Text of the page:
Valdosta Daily Times

November 9, 2013

Does ‘Ender’s Game’ score?

Adann-Kennn Alexxandar
The Valdosta Daily Times


“Ender’s Game” (Science-Fiction: 1 hour, 53 minutes)
Starring: Harrison Ford, Asa Butterfield, Viola Davis and Ben Kingsley
Director: Gavin Hood
Rated: PG-13 
Movie Review: Another film based on a popular book, it feels more for fans who have read the book than those who just want to see an entertaining movie. This exists because of the film’s inability to fill in gaps because it is too busy showing neat visual effects and energetic sports games in zero gravity.
In the year 2154, Earth is in a post-war mode after a hostile alien race called the Formics, an insectoid alien species, attacked the planet. In preparation to secure Earth, the International Fleet trains young children to find a future Cmdr. Mazer Rackham (Kingsley), the military hero responsible for stopping the first Formic attack. Col. Hyrum Graff (Ford) and Major Gwen Anderson (Davis) lead the International Military’s elite child-training program. One recruit stands out from the rest, Ender Wiggin (Butterfield of 2011’s “Hugo”), a loner, but strategically intelligent boy. Very quickly, Wiggin distinguishes himself at Battle School, and becomes a commander to lead the International Fleet against the Formics.  
Based on the best-selling, award-winning novel “Ender’s Game” by Orson Scott Card, this adventure is entertaining. It is good on its science-fiction elements. However, the plot fails to create an appropriate setting. Unlike most books turned into films, this one has a standard straightforward story. It is too straightforward. 
A book creates an entire universe with divergent stories to facilitate a plot. A movie does have the leeway to be divergent with sub-stories, but it must also tell the main story. “Ender’s Game” is too busy telling its story that it forgets to create an adequate setting to understand characters, their actions and the plot in which those personas facilitate. Some side elements would have been nice here.
On the plus side, the film offers good science-fiction action, grand views and reasonably good acting from several members. Plenty of action exists for this tale that is easily acknowledgeable as a very serious “Starship Troopers” (1997) or futuristic version of “War Games” (1983) with a side of “The Last Starfighter” (1984). Plus, the visual effects are very energetic space views similar to that of the currently showing “Gravity.”  
The cast, including Ford, who has not done a major sci-fi space film since the original “Star Wars” trilogy, manages to make the characters just interesting enough to hold one’s attention, although the plot makes them flat by not offering more chances to get to know them.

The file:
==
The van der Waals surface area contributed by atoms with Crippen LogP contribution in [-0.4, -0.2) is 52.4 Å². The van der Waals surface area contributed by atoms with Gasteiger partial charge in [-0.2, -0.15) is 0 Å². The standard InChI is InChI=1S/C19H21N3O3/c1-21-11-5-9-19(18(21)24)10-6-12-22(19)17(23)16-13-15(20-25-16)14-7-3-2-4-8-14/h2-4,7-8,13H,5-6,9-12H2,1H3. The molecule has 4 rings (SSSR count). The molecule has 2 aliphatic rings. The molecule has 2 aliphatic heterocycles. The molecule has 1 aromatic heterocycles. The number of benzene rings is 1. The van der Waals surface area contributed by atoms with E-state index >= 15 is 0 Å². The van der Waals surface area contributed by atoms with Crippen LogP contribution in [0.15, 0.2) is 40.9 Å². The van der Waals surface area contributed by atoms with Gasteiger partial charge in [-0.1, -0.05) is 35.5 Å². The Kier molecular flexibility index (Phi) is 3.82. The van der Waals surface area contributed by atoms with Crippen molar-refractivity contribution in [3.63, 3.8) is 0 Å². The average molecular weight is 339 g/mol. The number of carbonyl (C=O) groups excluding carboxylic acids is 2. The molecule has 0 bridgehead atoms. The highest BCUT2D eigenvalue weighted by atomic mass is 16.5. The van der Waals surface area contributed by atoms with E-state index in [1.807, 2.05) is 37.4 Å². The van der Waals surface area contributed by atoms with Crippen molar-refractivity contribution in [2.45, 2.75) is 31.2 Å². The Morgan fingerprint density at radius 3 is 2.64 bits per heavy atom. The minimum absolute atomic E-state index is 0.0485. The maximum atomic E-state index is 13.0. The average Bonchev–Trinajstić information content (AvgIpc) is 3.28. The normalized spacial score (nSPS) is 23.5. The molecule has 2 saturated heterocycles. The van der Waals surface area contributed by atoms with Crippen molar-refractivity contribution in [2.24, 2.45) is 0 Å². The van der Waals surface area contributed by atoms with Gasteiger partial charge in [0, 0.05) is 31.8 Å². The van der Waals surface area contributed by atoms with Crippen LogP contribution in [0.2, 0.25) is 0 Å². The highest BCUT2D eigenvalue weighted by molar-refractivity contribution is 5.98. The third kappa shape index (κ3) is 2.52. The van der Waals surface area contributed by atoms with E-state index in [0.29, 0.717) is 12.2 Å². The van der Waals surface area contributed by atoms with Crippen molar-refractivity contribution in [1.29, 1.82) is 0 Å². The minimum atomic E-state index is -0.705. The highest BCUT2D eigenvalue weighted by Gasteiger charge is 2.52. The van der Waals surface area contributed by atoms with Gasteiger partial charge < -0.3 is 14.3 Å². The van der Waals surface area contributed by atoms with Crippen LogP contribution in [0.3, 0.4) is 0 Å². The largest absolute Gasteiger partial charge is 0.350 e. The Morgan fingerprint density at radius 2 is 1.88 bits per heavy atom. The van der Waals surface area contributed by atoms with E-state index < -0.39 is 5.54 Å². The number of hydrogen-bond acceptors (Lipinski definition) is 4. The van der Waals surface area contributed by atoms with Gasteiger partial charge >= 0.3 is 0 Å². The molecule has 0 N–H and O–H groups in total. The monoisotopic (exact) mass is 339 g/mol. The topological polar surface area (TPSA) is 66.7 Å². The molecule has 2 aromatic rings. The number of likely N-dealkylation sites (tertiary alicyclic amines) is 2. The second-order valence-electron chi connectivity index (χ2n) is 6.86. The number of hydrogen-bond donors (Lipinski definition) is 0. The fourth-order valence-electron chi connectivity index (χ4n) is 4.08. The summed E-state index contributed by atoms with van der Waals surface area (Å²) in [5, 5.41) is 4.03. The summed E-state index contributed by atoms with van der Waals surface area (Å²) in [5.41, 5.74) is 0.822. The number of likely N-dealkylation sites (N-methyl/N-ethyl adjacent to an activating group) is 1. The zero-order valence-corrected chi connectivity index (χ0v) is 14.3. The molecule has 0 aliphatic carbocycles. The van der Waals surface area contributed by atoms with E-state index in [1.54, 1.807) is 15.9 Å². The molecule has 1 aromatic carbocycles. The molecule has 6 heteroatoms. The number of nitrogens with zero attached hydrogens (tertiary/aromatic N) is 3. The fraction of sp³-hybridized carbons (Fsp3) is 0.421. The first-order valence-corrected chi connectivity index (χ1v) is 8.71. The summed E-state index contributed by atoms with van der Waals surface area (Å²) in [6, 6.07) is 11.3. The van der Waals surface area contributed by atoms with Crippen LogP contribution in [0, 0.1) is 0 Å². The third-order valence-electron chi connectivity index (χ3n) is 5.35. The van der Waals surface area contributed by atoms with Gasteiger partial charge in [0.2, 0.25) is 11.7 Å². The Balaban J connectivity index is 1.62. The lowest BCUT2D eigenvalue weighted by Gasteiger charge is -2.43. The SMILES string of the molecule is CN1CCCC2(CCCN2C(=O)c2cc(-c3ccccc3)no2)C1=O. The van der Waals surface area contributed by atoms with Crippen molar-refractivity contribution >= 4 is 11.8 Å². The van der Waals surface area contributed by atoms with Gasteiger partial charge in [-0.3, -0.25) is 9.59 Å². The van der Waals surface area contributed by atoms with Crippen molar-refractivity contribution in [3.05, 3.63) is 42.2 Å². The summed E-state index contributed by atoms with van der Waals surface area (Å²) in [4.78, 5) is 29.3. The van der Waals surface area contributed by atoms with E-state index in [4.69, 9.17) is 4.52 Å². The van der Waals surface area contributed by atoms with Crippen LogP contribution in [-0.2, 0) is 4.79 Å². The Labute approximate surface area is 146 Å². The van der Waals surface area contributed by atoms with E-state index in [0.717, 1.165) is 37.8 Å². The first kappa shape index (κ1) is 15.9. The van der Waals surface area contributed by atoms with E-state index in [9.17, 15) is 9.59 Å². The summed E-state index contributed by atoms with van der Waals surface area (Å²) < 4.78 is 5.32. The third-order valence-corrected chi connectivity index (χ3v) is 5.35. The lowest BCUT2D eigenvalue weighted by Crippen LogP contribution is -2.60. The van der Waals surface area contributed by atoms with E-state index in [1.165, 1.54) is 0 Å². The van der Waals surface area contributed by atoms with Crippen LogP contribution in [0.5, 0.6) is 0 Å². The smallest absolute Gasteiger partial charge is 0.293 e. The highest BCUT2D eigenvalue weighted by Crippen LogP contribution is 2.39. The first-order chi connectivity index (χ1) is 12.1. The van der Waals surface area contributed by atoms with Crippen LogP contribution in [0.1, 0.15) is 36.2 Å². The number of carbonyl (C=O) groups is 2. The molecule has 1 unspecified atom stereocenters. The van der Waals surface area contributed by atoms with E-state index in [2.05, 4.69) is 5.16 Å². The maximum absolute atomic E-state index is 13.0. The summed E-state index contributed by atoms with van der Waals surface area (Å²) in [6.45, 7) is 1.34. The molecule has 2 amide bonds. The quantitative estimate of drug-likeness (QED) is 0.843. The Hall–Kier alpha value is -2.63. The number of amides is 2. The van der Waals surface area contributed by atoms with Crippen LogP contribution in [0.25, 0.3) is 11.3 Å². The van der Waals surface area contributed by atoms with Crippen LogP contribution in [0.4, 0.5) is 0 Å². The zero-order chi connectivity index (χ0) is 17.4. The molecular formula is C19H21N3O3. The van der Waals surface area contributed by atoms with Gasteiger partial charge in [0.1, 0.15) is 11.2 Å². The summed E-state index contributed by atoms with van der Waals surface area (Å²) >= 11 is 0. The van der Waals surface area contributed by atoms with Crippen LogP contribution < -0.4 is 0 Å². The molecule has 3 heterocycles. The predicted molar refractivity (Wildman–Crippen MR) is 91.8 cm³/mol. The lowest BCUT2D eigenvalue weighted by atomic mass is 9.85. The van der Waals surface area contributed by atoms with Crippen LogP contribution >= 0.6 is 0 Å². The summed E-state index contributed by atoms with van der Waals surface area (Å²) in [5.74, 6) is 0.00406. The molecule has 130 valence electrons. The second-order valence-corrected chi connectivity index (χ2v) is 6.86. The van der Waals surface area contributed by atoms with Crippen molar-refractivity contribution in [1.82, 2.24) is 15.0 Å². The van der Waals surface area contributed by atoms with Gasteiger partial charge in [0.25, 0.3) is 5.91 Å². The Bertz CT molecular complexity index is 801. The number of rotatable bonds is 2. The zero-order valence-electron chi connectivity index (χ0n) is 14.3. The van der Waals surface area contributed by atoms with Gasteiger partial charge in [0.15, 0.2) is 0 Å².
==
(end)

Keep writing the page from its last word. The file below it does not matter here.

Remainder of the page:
This exists due to a screenplay that is more about story than substance. This story marches a straight line without allowing observers a chance to share in the characters’ experiences. When the film ends, you have observed a story, but it feels like a mere shell of a story.         
Grade: C+ (Interesting, but where is the scoreboard?)
“Last Vegas” (Comedy: 1 hour, 45 minutes)
Starring: Robert De Niro, Michael Douglas, Morgan Freeman and Kevin Kline
Director: Jon Turteltaub
Rated: PG-13 (Profanity, sexual innuendo)
Movie Review: “Last Vegas” is a film with plenty of flaws, but it is entertaining. It is pleasurable entertainment with plenty of laughs. The film works thanks to the camaraderie of four talented actors, who are all Oscar recipients.  
Longtime friends Billy (Michael Douglas), Paddy (Robert De Niro), Archie (Morgan Freeman) and Sam (Kevin Kline) assemble in Las Vegas to have a bachelor party for Billy to celebrate his first marriage. The men find it is a correct time to live a little, something they haven’t done for a while. It is not long before this group of 60-something-year-olds are the talk of Las Vegas.
This tale is the perfect vehicle to show one is never excessively old to live. “Last Vegas” shows age is no reason to stop looking for love, happiness and some fun. This is where this comedy scores points.
De Niro, Douglas, Freeman and Kline appear to have some fun. Considering three of these guys are in their 70s, it is fun to see them having fun. Think of them as the mirror image of the “Golden Girls.”
The story has gaps that are plentiful. Some parts of this plot appear missing or unfinished. For example, some character development is lacking, but this does not stop one for appreciating them. While the story could be better, the entertainment value provided makes this a guilty pleasure. In addition, audiences hear nice music on the side.        
Grade: B- (What happens in Vegas provides laughs.)
“Free Birds” (Animation/Comedy: 1 hour, 31 minutes)
Starring: Woody Harrelson, Owen Wilson and George Takei
Director: Jimmy Hayward
Rated: PG (Violence and crude humor)
Movie Review: When one thinks of Thanksgiving Day, one rarely thinks of it from a turkey’s perspective. This may exist because people just find turkeys taste good. This all changes when two turkeys find they are about to become the main attraction on the dinner table.
 “Free Birds” attempts to show how two turkeys, Reggie (Wilson) and Jake (Harrelson), plan on stopping turkeys from being the main course on Thanksgiving Day. Reggie and Jake, using a time machine, go back in time to the first Thanksgiving to make sure turkeys stay off the menu.    
Two turkeys deliver a mild story and lukewarm entertainment. The film scores with the talents of voices like Wilson, Harrelson, Takei, Amy Poehler and Colm Meaney. The story, however, is not convincing. It bounces around as if trying to make itself more important by inserting unneeded moments that, while appearing smartly written material, come off as wayward ventures to fill time.  
Grade: C (Angry birds gone awry.)